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Postby NotRappaport on October 31st, 2017, 11:07 pm

The_White_Lodge » October 31st, 2017, 2:14 pm wrote:NotRappaport,

You are close to having the physics correct on this, but alas, this talk of a pressure gradient creating thrust is entirely incorrect. Whether you or anyone else here actually cares to understand the physics of why a space rocket is not a practical reality is another matter, perhaps we should just move on.

The pressure gradient has nothing to do with the mechanics of an explosion creating thrust or recoil. It does however play a critical role in ensuring that a "controlled explosion" can be managed in the first place, which as I and Patrix have explained is the reason why a rocket in space is an impractical reality.

I know the argument about Newton's 3rd law, but this fails for the important reason that the only useful reaction force from it is for mass that is ejected at precisely the angle opposite the direction of travel. Only a very narrow stream of mass is expelled along this exact trajectory to cause rectilinear motion. The vast majority of mass will be expelled at some glancing angle that would produce a torque, causing rotational motion instead.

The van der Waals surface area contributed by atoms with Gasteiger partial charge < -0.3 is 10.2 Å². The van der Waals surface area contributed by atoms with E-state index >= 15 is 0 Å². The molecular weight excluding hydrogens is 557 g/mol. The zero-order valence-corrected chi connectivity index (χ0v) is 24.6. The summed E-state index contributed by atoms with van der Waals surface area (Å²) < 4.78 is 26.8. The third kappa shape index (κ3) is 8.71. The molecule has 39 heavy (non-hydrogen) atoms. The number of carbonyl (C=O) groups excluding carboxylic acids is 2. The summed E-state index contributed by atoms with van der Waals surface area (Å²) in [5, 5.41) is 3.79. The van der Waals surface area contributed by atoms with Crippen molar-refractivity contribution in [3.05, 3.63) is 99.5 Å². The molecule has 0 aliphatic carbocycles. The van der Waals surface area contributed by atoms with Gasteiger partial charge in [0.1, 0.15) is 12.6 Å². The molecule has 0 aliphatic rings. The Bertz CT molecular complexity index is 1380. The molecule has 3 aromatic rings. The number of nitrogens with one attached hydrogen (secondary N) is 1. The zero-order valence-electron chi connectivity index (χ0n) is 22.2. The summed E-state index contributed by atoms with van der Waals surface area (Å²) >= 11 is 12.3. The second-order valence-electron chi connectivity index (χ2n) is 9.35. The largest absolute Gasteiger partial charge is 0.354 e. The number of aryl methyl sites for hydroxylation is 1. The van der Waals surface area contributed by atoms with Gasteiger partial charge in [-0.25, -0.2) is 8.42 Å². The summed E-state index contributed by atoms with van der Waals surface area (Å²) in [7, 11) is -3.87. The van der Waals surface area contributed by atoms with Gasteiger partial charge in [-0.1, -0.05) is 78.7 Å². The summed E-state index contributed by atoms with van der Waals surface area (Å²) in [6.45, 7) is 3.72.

For example, in the pic below the green line represents the only exit trajectory that will cause a recoil resulting in rectilinear motion. All the red lines represent but a small fraction of the many other possible trajectories at which masses can exit the nozzle and whose reaction force will be a torque.

Image

The net effect is that the 3rd law has practically no effect on rocket thrust at all. The only way to ensure all the masses eject along the green trajectory would be to have a nozzle as narrow as the width of the individual exit masses (molecules) which would obviously severely restrict the rate of flow to near zero. EDIT: This would make it analogous to the bullet in a gun example.
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Re: Does Rocketry Work in the Vacuum?

Postby simonshack on November 1st, 2017, 12:07 am

@ The White Lodge :

I have moved this discussion you started over at our "Satellites, general discussion and musings" thread - to this more appropriate thread
titled "Does Rocketry work in the Vacuum".

Please be more careful in the future - when choosing where to post your thoughts on this forum.

By the way, I truly enjoyed this paragraph of yours: